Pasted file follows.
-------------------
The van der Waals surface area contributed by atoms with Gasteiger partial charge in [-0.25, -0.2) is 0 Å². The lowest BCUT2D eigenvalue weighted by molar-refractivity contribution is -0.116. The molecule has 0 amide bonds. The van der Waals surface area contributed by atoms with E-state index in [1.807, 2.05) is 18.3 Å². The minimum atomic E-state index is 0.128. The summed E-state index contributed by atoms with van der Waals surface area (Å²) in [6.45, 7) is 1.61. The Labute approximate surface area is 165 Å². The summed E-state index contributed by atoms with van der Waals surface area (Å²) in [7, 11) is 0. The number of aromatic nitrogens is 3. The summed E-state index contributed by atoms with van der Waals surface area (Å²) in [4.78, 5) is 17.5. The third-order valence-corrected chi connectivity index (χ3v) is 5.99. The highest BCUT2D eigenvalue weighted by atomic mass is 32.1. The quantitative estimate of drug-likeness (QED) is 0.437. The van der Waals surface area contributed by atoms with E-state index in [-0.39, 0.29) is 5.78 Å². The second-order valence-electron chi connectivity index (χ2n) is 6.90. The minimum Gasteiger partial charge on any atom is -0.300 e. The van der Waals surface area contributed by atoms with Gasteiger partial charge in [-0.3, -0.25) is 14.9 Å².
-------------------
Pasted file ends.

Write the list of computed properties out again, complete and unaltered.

The van der Waals surface area contributed by atoms with Gasteiger partial charge in [-0.25, -0.2) is 0 Å². The lowest BCUT2D eigenvalue weighted by molar-refractivity contribution is -0.116. The molecule has 0 amide bonds. The van der Waals surface area contributed by atoms with E-state index in [1.807, 2.05) is 18.3 Å². The minimum atomic E-state index is 0.128. The summed E-state index contributed by atoms with van der Waals surface area (Å²) in [6.45, 7) is 1.61. The Labute approximate surface area is 165 Å². The summed E-state index contributed by atoms with van der Waals surface area (Å²) in [7, 11) is 0. The number of aromatic nitrogens is 3. The summed E-state index contributed by atoms with van der Waals surface area (Å²) in [4.78, 5) is 17.5. The third-order valence-corrected chi connectivity index (χ3v) is 5.99. The highest BCUT2D eigenvalue weighted by atomic mass is 32.1. The quantitative estimate of drug-likeness (QED) is 0.437. The van der Waals surface area contributed by atoms with E-state index in [-0.39, 0.29) is 5.78 Å². The second-order valence-electron chi connectivity index (χ2n) is 6.90. The minimum Gasteiger partial charge on any atom is -0.300 e. The van der Waals surface area contributed by atoms with Gasteiger partial charge in [-0.3, -0.25) is 14.9 Å².